Tuesday, September 27, 2022

PRestigious Communication: Harold Burson Speaks of His Time Before His Fame

To Harold Burson, Mississippi is a single, pleasurable and cherished memory that has played a significant role in his life. It is a bridge linking his young childhood to his adolescence.

Described by PRWeek as "the century's most influential PR figure," Harold Burson continues to preach love for Integrated Marketing Communications. Photo courtesy of Burson-Marsteller Archives.
Described by PRWeek as “the century’s most influential PR figure,” Harold Burson continues to preach love for Integrated Marketing Communications. Photo courtesy of Burson-Marsteller Archives.

A Memphis native, Burson graduated from the University of Mississippi (Ole Miss) in 1940 at a young age of 19. He worked his way through college as a stringer for The Commercial Appeal.
“My four years in Mississippi allowed [me] to learn how to deal with those much older than myself, an ability that has contributed to my professional sense of understanding an industry built on maturity and know-how,” Burson said.
In his third year of college, he became the director of the Ole Miss News Bureau under the university’s publicity department. Burson attributes this to be the most valuable aspect of his college experience, learning what he now knows to be components of a public relations program.
In 1939, Burson scored an interview with William Faulkner. The interview resulted in a story that would be considered rare for its time, and garnered national media attention from the Associated Press.
Burson’s famed news career began when he covered the Nuremberg Trials of Nazi war criminals as a news correspondent for the U.S. Army. He attributes his dedication to his work— helping clients through the power and use of excellent communication techniques—to his determination to finish his service as a soldier and live in New York for the rest of his life.
Even in his 90s, Burson is adamant about going to the office daily and is the author of a blog about the dynamic roles public relations plays in today’s society. Both he and his success has served as examples to others of dedication can change the world of communication.
Harold Burson meets in Beijing, China in 2011 working to expand upon his technique "total communications." Photo courtesy of Burson-Marsteller Archives.
Harold Burson meets in Beijing, China in 2011 working to expand upon his technique “total communications.” Photo courtesy of Burson-Marsteller Archives.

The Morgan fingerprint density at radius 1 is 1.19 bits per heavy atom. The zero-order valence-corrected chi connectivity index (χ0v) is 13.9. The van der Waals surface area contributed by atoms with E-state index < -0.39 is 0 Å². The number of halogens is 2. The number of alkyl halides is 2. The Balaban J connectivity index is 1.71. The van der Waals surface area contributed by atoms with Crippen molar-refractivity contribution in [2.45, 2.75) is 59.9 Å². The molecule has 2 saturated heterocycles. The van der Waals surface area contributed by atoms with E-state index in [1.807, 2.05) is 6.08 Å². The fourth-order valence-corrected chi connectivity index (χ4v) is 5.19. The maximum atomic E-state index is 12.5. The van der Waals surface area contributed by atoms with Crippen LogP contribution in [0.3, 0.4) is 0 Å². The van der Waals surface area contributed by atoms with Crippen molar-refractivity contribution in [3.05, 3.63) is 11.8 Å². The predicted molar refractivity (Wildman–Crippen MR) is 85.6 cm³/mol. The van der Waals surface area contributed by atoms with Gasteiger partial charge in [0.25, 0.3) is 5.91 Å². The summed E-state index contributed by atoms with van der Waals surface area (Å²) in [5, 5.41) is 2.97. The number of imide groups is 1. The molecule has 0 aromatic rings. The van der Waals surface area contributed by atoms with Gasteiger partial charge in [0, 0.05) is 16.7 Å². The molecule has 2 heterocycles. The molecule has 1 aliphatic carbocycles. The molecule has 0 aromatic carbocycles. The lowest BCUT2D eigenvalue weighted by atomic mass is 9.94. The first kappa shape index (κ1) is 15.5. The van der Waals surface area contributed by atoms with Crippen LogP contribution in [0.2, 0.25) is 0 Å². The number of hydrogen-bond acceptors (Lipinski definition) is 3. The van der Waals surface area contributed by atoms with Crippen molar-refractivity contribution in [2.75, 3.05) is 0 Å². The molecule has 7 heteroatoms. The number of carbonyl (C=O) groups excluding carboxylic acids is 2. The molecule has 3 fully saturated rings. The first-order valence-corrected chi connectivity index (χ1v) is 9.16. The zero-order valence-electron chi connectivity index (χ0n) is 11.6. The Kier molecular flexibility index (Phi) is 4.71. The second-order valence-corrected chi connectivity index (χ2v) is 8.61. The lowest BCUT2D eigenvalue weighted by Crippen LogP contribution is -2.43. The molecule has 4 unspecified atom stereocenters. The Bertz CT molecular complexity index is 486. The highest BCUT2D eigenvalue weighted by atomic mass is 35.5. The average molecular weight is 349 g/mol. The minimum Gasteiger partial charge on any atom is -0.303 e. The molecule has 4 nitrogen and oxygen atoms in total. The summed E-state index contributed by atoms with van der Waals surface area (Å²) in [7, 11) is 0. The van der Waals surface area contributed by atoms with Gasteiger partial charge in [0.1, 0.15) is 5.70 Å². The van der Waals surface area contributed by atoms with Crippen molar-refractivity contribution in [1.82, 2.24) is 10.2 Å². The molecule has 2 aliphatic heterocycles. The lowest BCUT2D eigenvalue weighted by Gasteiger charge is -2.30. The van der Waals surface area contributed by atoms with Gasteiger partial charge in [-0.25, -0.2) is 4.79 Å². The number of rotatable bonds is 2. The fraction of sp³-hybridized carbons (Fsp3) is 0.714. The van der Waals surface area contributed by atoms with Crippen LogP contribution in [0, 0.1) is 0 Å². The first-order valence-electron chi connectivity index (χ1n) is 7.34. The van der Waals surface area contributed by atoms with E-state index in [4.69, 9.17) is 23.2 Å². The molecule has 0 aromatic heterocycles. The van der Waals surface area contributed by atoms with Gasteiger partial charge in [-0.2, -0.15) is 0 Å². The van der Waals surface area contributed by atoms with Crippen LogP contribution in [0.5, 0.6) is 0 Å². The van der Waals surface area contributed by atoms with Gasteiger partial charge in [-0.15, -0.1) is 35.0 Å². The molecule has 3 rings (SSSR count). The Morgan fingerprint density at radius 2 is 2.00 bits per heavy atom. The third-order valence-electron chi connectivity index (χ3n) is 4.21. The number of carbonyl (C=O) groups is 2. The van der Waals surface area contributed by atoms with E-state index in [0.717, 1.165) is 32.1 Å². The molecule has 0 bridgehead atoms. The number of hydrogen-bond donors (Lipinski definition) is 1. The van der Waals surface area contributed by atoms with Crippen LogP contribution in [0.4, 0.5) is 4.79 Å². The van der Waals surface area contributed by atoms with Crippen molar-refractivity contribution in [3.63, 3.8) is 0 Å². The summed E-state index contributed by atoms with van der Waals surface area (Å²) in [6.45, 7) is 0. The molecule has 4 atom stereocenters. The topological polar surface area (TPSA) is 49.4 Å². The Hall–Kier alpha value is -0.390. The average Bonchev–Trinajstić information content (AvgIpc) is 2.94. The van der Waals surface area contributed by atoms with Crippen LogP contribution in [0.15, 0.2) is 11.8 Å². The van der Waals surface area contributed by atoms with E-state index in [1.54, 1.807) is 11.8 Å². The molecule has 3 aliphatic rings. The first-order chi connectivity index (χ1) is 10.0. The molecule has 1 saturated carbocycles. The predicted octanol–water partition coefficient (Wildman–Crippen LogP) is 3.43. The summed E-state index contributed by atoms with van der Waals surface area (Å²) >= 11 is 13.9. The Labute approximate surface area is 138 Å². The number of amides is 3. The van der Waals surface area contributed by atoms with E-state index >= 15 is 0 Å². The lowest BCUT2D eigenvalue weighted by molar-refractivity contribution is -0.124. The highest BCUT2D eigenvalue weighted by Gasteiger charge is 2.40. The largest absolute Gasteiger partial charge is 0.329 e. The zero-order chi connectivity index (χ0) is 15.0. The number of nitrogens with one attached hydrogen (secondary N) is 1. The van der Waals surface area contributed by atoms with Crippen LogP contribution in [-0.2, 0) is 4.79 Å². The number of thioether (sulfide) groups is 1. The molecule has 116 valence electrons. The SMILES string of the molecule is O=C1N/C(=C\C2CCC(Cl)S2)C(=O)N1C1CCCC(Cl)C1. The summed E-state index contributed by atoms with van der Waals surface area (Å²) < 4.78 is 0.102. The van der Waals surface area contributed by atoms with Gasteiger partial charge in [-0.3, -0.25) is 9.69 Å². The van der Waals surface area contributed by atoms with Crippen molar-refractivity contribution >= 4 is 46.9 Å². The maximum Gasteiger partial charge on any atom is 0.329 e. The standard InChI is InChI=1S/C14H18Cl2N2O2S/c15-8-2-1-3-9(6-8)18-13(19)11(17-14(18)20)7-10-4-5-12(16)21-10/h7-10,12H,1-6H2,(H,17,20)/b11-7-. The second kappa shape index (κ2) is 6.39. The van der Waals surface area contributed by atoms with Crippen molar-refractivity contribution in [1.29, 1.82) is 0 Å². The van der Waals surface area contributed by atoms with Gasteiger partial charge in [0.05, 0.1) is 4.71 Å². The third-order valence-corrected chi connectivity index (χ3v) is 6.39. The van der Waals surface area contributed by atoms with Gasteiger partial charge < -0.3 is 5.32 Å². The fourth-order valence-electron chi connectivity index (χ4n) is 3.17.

He has credited many people with playing significant roles in this success.
“The first [is] my mother, who instilled into me a sense of security that has served me well throughout my life,” Burson said. “I was [also] fortunate to have a mentors in high school, as well as two students, two faculty members and even the football coach at Ole Miss.”
Burson also mentioned three mentors at the Memphis Commercial Appeal, as well as the ones he obtained after entering the business world. These mentors were other public relations professionals, several client CEOs and “a couple of top-notch journalists.”
PRWeek, an online public relations source, said Burson was using integrated marketing techniques before the term was even
invented.
“At my first meeting with Bill Marsteller, we talked about advertising and public relations,” Burson said. “Both of us felt there should be much greater coordination between the two disciplines.”
He referred to his techniques as “total communications.”
Burson is the cofounder one of our nation’s most notable public relations firm, Burson-Marstellar.
“As time went on and [Bill and I] decided to join forces. We came up with the idea to offer [this] total communication to our clients,” he said.
Total communications refers to public relations, advertising as well as market research wrapped up in a single package. This would later come to be known as Integrated Marketing and Communications.
Managing editor Kate Wallace (pink sweater) and fellow BU grad students had the opportunity to meet with Burson in 2012 in Boston, Mass.
Managing editor Kate Wallace (pink sweater) and fellow BU grad students had the opportunity to meet with Burson in 2012 in Boston, Mass.

Since coining the term, he has been described as the century’s most influential public relations figure. In addition, He has won numerous awards and honors, served on countless boards and lead the public relations industry through the changes of modernization.
In this modern society, digital media is the most significant advance in the field. The introduction of technology over the years has been the most impactful of all because it provides what Burson calls “instant two-way communication” anywhere in the world and at very low cost.
But it has some inherent problems that must be overcome data security and privacy among the most timely.
“[Digital Media] must also, over the long term, demonstrate that it consistently delivers credible information,” Burson said. “But, perhaps most of all, its use as a weapon of destruction must be neutralized.”
As communications technology becomes more complex, the role of the professional communicator will grow in importance. And even at age 93, Burson is the definition of a professional communicator.
Story by Caty Cambron, Mississippi Observer magazine

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